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'I don't like the Indian style of acting'

By Aseem Chhabra
April 22, 2015 10:46 IST
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After working on Mr India and Sagar, Partho Sen-Gupta left to study filmmaking in France at 26. He returns with the dark and moody Sunrise.


Partho Sen-Gupta worked as an art director on major Bollywood films in the 1980s before he went to France to study direction.

His second film Sunrise took a while to make because of financing issues. Sunrise had its world premiere at the Busan International Film Festival in South Korea.

A dark moody film in Marathi, Sunrise stars Adil Hussain and Tannishtha Chatterjee as a Maharashtrian couple dealing with the loss of their young daughter.

The child may be missing or dead, but the film looks at the mental framework of the parents and how they cope with the loss.

Sunrise had its world premiere at the Tribeca Film Festival. Sen-Gupta was in New York for the festival. He spoke to Aseem Chhabra for after the New York premiere.

I loved the neo-noir look of the film.

Yes it is homage to film noir. Critics have referred to it as neo-noir. I think neo-noir pushes the characteristics of the noir genre, where the bad guy is shown from the beginning. I have made him into a shadow, which is a noir characteristic, but the shadow will always be of the bad guy.

A lot of what you show in the film -- the shadow and the actions, it's never clear if it is really happening or if it is in the guy's head.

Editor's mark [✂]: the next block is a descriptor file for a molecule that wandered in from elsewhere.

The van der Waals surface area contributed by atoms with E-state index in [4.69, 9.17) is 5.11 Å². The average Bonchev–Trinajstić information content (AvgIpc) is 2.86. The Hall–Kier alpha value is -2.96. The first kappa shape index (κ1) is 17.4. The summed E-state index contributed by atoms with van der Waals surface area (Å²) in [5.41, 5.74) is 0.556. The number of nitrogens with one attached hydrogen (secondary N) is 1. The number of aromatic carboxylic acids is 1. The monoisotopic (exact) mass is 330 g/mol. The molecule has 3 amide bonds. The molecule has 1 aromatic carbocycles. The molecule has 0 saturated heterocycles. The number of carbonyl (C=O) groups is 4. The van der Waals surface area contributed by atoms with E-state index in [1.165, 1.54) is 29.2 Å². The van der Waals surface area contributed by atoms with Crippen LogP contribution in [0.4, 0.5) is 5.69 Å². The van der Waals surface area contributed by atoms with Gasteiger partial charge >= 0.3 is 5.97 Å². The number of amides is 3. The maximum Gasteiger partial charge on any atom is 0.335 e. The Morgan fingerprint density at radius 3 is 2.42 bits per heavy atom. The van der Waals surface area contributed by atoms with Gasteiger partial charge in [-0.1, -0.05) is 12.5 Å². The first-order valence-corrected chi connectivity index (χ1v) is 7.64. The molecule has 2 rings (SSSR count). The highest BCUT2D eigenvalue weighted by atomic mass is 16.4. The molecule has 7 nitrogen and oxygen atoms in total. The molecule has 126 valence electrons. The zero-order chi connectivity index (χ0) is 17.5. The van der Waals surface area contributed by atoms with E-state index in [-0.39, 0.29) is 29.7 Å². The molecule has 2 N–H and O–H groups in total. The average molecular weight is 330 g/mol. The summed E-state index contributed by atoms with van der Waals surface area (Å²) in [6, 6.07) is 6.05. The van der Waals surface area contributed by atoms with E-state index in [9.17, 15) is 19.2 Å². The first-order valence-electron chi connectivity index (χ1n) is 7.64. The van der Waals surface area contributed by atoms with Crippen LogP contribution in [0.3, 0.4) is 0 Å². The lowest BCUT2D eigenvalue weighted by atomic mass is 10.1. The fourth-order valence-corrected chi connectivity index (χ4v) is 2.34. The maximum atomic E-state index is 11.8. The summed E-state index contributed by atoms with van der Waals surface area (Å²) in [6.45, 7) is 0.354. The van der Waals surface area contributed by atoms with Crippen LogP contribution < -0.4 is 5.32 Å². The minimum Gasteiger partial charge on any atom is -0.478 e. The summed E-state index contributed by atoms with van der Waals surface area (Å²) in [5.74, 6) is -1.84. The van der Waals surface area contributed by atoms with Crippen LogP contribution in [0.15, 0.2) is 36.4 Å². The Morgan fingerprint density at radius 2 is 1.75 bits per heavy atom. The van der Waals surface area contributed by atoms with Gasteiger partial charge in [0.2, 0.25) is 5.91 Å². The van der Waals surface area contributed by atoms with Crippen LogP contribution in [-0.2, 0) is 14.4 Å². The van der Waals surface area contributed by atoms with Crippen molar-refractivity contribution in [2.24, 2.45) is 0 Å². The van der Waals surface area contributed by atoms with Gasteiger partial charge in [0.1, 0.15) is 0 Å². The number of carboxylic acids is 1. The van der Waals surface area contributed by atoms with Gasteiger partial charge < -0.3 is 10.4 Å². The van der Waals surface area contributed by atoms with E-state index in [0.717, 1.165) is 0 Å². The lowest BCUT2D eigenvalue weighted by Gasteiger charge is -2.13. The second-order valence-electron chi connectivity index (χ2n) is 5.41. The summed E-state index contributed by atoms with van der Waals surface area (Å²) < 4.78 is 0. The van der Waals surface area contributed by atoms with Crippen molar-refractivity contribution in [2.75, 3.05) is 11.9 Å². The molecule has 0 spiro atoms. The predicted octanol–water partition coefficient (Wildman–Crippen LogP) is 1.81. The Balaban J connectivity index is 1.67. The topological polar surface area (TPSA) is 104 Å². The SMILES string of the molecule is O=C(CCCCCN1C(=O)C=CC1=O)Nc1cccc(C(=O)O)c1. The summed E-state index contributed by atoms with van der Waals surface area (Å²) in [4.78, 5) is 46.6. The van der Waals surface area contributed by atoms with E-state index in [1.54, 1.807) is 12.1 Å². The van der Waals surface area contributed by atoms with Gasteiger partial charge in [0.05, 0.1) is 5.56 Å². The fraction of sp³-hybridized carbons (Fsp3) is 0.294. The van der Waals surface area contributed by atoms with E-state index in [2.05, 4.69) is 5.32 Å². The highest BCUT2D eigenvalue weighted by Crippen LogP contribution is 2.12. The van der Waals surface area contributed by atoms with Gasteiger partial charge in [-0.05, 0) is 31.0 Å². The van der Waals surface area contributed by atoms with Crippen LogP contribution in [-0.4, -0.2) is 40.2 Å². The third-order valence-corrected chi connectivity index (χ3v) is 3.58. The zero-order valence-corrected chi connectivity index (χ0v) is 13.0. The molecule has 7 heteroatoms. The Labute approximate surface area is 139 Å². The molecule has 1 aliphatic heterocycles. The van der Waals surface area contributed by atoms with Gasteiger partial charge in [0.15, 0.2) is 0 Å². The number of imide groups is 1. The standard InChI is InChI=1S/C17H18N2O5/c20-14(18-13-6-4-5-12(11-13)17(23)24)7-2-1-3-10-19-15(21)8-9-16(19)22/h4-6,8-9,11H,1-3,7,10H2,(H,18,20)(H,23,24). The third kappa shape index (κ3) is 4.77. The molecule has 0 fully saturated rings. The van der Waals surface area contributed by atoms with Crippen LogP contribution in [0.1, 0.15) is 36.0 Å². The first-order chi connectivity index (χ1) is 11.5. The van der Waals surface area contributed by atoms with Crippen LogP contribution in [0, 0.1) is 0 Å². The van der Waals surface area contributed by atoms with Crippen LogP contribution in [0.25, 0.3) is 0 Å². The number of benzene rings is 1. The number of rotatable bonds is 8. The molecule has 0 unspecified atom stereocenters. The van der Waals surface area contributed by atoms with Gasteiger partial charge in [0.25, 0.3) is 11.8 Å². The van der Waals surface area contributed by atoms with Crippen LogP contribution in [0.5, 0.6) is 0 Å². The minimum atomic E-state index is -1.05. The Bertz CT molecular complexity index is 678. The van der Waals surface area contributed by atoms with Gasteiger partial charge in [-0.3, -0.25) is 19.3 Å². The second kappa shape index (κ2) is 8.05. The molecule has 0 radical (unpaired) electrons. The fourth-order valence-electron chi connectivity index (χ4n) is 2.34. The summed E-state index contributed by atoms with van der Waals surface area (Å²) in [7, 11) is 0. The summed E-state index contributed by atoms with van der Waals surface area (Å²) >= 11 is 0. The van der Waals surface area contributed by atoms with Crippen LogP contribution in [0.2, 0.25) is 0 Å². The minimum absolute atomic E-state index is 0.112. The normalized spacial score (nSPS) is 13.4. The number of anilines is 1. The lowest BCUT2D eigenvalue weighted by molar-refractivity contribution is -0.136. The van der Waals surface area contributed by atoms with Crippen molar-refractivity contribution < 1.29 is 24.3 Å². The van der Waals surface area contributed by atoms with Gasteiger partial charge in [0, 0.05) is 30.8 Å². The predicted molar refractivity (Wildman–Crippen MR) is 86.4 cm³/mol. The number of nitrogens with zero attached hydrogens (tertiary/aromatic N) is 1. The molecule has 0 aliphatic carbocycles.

Absolutely. For me the story is of a couple who have had a loss. It's probably been seven or eight years. The man has been fighting his own battles of masculinity, his being a man, a policeman and a father, and yet he could not protect his child and he cannot find her.

The wife in her own way has locked herself in her imaginary world, imagining things. So they live this fragmented life. But when he comes home he is a caring, loving partner -- makes tea for her, bathes her.

The police station is real, but the moment he leaves that setting it perhaps becomes imaginary. This happens in classic settings where there is a hero and his daughter has been taken away to the villain's castle. And he goes there to save his daughter or the princess.

So it is a classic structure but I play with it whether it is real or not.

There is actually the villain's castle in the film -- the brothel where you have the young girls locked up.

That is real. This is something I researched -- that it is horrible that these kids live in Mumbai brothels, but they don't leave. They have seen one girl trying to leave and she gets beaten up and then out of fear they don't leave.

I was asked this question by a journalist and I reminded them of an incident about the three girls somewhere in the US who were kidnapped and then they lived openly with the kidnappers, until one of them decided to leave. After 17 years only one of them decided to leave.

It is always the fear instilled in the young children by the adults and they do not leave.

I liked the look of the film because of the choices you made. You spoke after the screening that the monsoon just started when you began shooting, because the shoot got delayed. And you shot the film mostly at night, except for in the beginning and end.

I understand noir works in the darkness. But what kind of planning you did for the look of the film?